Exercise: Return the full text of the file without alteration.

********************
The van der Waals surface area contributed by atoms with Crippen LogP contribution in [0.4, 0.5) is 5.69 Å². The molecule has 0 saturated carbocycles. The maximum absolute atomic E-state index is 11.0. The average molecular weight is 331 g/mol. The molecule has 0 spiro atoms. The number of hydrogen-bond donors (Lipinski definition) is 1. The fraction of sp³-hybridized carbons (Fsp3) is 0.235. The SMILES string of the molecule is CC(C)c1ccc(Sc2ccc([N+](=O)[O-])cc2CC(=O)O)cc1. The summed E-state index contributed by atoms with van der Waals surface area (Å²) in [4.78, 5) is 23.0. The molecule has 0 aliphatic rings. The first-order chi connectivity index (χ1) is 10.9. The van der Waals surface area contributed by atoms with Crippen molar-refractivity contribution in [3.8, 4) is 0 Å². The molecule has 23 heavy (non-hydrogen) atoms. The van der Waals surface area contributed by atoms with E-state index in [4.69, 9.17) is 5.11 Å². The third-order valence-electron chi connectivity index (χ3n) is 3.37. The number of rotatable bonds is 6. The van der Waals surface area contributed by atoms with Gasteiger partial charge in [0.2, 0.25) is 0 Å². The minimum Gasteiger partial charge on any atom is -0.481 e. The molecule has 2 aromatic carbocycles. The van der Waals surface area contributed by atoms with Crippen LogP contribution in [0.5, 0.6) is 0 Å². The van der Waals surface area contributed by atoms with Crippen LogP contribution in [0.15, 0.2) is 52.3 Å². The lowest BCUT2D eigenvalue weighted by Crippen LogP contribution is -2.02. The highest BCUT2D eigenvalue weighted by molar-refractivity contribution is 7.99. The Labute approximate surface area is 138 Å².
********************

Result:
The van der Waals surface area contributed by atoms with Crippen LogP contribution in [0.4, 0.5) is 5.69 Å². The molecule has 0 saturated carbocycles. The maximum absolute atomic E-state index is 11.0. The average molecular weight is 331 g/mol. The molecule has 0 spiro atoms. The number of hydrogen-bond donors (Lipinski definition) is 1. The fraction of sp³-hybridized carbons (Fsp3) is 0.235. The SMILES string of the molecule is CC(C)c1ccc(Sc2ccc([N+](=O)[O-])cc2CC(=O)O)cc1. The summed E-state index contributed by atoms with van der Waals surface area (Å²) in [4.78, 5) is 23.0. The molecule has 0 aliphatic rings. The first-order chi connectivity index (χ1) is 10.9. The van der Waals surface area contributed by atoms with Crippen molar-refractivity contribution in [3.8, 4) is 0 Å². The molecule has 23 heavy (non-hydrogen) atoms. The van der Waals surface area contributed by atoms with E-state index in [4.69, 9.17) is 5.11 Å². The third-order valence-electron chi connectivity index (χ3n) is 3.37. The number of rotatable bonds is 6. The van der Waals surface area contributed by atoms with Gasteiger partial charge in [0.2, 0.25) is 0 Å². The minimum Gasteiger partial charge on any atom is -0.481 e. The molecule has 2 aromatic carbocycles. The van der Waals surface area contributed by atoms with Crippen LogP contribution in [0.5, 0.6) is 0 Å². The van der Waals surface area contributed by atoms with Crippen LogP contribution in [0.15, 0.2) is 52.3 Å². The lowest BCUT2D eigenvalue weighted by Crippen LogP contribution is -2.02. The highest BCUT2D eigenvalue weighted by molar-refractivity contribution is 7.99. The Labute approximate surface area is 138 Å².